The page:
KHARTOUM (Reuters) - Egypt, Sudan and Ethiopia commissioned studies into the environmental and economic impact of a $4 billion dam on the Nile that Addis Ababa aims to make the centerpiece of its bid to become Africa’s biggest power exporter.
The 6,000-megawatt Grand Renaissance Dam, situated close to Ethiopia’s border with Sudan and being built by Italy’s largest construction firm Salini Impregilo SpA, is due for completion next year.
It has become a bone of contention between Ethiopia and Egypt, downstream from the dam and relying almost exclusively on the Nile for agricultural, industrial and domestic water use.
Addis Ababa has complained Cairo has pressured international donors and lenders to withhold funding for the project, while Egypt has sought assurances the dam will not significantly cut the flow of water to its rapidly growing population.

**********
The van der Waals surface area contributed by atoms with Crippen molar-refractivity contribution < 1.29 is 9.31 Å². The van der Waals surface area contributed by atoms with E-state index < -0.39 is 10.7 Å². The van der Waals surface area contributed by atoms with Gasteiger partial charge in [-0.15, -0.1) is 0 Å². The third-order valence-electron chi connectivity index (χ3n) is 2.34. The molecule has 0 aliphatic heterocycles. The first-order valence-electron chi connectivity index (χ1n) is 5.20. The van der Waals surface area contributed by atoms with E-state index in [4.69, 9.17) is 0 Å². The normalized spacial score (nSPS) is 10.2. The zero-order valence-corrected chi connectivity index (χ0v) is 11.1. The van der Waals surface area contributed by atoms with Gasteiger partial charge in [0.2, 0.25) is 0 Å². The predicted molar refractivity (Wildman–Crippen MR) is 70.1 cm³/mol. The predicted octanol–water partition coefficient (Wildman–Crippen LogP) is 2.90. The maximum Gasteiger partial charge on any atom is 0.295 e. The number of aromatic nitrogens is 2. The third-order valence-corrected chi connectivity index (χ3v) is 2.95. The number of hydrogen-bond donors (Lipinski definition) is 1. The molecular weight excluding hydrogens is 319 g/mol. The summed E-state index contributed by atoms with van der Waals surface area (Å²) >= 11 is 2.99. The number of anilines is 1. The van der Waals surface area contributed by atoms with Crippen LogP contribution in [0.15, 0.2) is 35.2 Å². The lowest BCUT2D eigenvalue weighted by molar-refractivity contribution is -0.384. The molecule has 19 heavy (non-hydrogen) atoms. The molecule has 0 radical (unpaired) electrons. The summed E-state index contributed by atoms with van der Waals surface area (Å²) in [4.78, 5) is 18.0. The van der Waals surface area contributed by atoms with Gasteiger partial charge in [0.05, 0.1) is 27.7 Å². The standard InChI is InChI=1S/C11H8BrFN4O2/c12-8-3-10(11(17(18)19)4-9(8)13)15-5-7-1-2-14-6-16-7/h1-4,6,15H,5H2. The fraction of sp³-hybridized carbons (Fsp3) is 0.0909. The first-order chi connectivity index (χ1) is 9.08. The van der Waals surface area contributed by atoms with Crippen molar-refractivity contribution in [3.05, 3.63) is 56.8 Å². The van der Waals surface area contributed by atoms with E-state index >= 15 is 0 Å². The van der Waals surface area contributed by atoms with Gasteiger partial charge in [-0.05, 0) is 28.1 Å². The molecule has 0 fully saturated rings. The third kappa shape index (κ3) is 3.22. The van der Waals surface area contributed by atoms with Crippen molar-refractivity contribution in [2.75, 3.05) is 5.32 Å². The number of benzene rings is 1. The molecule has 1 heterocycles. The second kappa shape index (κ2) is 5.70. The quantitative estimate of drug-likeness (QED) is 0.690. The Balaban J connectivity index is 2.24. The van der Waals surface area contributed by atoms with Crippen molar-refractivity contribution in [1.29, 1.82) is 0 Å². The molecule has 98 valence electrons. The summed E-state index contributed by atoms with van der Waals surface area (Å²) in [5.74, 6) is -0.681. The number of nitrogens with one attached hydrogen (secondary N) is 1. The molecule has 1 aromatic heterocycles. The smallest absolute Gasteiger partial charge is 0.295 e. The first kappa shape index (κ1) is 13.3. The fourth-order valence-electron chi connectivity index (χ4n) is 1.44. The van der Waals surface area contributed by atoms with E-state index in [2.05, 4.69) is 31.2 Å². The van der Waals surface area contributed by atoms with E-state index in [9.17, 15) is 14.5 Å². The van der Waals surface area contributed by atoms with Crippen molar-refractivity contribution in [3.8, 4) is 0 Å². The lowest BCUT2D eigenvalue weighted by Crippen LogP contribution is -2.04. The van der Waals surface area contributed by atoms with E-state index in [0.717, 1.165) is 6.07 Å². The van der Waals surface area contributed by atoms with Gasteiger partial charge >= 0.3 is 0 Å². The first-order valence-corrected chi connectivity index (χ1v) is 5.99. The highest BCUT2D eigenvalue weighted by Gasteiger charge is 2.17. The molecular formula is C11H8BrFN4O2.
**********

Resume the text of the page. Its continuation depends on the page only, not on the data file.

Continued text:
Egyptian state news agency MENA said the two countries plus Sudan signed contracts on Tuesday tasking two French firms, BRL and Artelia, with conducting studies into the dam’s impact.
Gilles Rocquelain, BRL Director General, said the studies would start in late 2016 and take 11 months.
The leaders of the three countries signed a co-operation deal in Khartoum last year to pave the way for a joint approach to regional water supplies.
In all, Ethiopia plans to spend some $12 billion on harnessing its rivers for hydro power production in the next two decades.
Reporting by Khaled Abdelaziz; Additional reporting by Omar Fahmy in Cairo; Writing by Asma Alsharif; Editing by John Stonestreet